That's an interesting idea when it comes to close-range/point-blank shooting, but I think 'reducing dice-roll' in such situation isn't really the best way to do it. The game already increases your ranged weapon's accuracy the closer you are to the target (and in case of wielding a scoped hunting rifle, decreases it). I'd say, tweaking the formula might be viable to probably tilt the odds in the player character's favor, but outright reducing its influence is would break the experience (like players wasting their APs to get as close as they can, only to get frustrated because enemies hit them much more often because the rules are applied to them, too).

    Eh, considering the setting the games are taking their respective place, that's definitely gonna felt tedious and absolutely boring unless you REALLY enjoy just walking around and battling/killing enemies. Arcanum definitely allows you to do this, but the scale of the gameworld is absolutely YUGE that not opening the overworld map and just click to your destination is absolutely time-wasting. It would be nice to be have IF the setting of the gameworld is scaled properly, like Underrail.

    While it's nice to have more freeform character interactivity (of which Fallout 1&2 already has by allowing you to right-click on an object or NPC, then give you options to do something with it like Look at, Talk with, Use Items at, Use Skills at, etc etc), and of course take some inspiration from better implemented mechanics, I think just outright putting another game's mechanics without tweaking it or modifying it accommodate the main experience (in this case, RPGs) would just ruin the game. Features for the sake of features would just bloat the game to the point of having quantity over quality (just look at Fallout 4).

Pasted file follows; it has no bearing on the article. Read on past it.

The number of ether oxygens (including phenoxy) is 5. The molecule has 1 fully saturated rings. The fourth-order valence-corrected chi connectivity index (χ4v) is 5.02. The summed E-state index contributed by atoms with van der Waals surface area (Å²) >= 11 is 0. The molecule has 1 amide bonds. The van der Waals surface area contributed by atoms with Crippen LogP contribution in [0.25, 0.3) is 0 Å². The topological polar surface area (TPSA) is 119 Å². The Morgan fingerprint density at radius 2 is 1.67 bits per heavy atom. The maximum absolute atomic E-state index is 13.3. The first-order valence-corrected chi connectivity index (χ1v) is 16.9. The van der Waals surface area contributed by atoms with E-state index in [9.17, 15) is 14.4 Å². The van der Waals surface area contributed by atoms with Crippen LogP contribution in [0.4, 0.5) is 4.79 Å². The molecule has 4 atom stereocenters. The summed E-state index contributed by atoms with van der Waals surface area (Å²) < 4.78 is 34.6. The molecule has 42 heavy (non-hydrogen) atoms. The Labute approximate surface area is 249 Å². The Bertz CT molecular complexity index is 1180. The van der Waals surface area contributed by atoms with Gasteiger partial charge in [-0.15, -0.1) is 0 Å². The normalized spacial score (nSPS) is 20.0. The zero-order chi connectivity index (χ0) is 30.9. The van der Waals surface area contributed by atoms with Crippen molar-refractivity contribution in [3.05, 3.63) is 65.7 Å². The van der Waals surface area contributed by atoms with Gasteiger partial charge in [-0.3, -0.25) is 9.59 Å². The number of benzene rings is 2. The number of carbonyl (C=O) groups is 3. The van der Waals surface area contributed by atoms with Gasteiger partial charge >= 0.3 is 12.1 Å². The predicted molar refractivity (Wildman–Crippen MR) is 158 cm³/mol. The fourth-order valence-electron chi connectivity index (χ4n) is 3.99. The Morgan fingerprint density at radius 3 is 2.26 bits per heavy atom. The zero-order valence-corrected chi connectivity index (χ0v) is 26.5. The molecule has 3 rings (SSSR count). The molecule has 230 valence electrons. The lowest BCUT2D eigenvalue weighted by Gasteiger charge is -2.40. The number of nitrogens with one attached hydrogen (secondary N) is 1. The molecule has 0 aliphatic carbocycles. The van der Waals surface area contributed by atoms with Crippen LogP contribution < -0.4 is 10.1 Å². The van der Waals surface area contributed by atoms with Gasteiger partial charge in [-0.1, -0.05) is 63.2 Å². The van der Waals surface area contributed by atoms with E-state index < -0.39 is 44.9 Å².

As for real-time trouble/problems mechanics, well, Fallout 1 initially were choke-full of it and in much greater scale (the initial 150 days time limit to find the Water Chip, and then settlements have time limit before getting destroyed by Super Mutant invasion). Well.... that didn't work with the wider audience, doesn't it? They patched the entire thing and only left the 150 days time limit for the Water Chip. I'd like more time-related mechanics in my games and RPGs in particular.
  20. Arnust

    Arnust Maybe you've seen it, maybe, in a dream...

    Feb 2, 2016
    Either, because unless it's so gameplay/systems focused that it's not an RPG anymore, it doesn't inherently get in the way of anything. I think everyone can agree that the change in perspective is pretty down in the list of reasons on why we're here.